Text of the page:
The story so far… I wrote a book. Some smart people told me how to make it better, and I did. Four years later, I was ready to get it out into the world, into the hands and hearts of eager readers. All I had to do was find a publisher.
Yes, stage three of the journey to a book is: finding a publisher.
This part of the journey is a little like when Frodo gets to Mordor. Dark forces are at work. You can trust no one. The quest seems unattainable. Alas, that’s where the Lord of the Rings analogy ends. Because, unlike Frodo’s ring, which every man and his orc wanted a piece of, no one seemed to want my book.
I’ve already written about my failed attempts to find a literary agent. Next, I boosted my rejection collection with letters from the few publishers who accept unsolicited manuscripts. No matter how polite their rejection, I knew what they were really saying.
An ordinary trip to the mailbox could ruin my day week month.
I reponded to rejection in the time-honoured ways – by drinking heavily and eating excessive quantities of chocolate. I considered the possibility that maybe my book just wasn’t good enough, that it was time to send it to the dreaded bottom drawer. But every time I re-read it, my confidence returned. I told myself that the right person just hadn’t seen it yet, and sent it out again.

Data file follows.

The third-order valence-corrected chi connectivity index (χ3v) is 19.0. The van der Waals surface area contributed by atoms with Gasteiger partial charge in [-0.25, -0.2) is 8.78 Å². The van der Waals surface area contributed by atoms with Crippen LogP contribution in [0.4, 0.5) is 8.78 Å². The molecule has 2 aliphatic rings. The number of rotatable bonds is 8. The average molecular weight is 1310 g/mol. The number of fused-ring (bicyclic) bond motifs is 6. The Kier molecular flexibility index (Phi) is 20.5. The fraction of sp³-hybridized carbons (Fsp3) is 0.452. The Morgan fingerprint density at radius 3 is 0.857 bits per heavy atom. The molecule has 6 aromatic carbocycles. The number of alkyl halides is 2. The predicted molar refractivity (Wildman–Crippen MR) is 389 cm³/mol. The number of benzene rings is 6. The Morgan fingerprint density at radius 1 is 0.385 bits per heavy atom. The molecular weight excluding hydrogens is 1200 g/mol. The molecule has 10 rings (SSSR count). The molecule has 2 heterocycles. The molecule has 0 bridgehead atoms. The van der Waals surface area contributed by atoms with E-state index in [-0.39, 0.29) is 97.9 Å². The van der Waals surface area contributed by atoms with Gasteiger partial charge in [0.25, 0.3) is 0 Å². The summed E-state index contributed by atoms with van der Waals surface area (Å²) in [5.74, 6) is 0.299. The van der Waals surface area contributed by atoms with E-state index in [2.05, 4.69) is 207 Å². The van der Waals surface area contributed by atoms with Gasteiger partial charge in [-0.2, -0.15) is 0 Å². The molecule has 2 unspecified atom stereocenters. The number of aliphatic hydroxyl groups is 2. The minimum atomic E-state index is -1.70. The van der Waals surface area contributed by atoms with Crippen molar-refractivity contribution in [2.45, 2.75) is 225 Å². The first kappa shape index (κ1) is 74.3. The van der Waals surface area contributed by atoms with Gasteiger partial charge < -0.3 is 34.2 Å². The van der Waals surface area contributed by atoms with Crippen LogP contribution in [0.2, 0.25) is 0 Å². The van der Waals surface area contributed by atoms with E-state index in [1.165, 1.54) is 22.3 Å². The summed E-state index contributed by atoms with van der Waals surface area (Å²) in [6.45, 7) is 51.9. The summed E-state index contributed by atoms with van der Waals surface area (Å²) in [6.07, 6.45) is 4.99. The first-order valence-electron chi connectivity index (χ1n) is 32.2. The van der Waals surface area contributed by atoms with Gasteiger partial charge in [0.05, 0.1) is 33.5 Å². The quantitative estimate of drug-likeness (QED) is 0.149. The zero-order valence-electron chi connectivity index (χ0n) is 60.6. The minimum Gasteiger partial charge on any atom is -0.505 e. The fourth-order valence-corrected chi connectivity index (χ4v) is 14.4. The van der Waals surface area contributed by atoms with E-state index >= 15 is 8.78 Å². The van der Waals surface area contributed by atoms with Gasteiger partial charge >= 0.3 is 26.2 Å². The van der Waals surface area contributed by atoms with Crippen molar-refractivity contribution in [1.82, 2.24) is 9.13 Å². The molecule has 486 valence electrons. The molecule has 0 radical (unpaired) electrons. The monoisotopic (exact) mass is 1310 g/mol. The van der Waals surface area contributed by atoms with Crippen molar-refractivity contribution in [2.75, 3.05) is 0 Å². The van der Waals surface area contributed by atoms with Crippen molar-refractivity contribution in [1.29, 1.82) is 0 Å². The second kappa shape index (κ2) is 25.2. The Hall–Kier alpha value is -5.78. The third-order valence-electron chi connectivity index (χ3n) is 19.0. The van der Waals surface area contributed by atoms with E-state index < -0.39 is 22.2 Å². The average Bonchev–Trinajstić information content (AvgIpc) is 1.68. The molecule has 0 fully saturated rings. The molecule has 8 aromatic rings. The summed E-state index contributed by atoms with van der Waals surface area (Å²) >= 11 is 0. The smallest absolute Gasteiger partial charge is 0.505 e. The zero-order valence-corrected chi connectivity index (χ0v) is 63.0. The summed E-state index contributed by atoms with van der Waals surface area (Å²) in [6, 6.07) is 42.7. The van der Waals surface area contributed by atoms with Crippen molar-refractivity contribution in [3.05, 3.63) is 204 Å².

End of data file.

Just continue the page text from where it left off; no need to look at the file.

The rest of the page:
Then, one fateful day, I received a phone call, and a voice said
– Hi, this is Georgia Richter, Fiction Editor at Fremantle Press
My first thought was, I can’t believe they do their rejections by phone! I mumbled something resembling a greeting, and the voice said
– I just finished reading Whisky & Charlie and I LOVED it.
Say whaaaaaaaaaat? I had found the right person! She ‘got’ my book!
And the rest, as they say, is history.
UPDATE: US Publication
More than a year after Whiskey & Charlie was published in Australia, the simply wonderful Shana Drehs of Sourcebooks offered me a contract to publish Whiskey & Charlie in the US. Cue: giant bottle of champagne!
Missed the first part of this tale? Read about how I wrote my book and my process of getting feedback from test readers.
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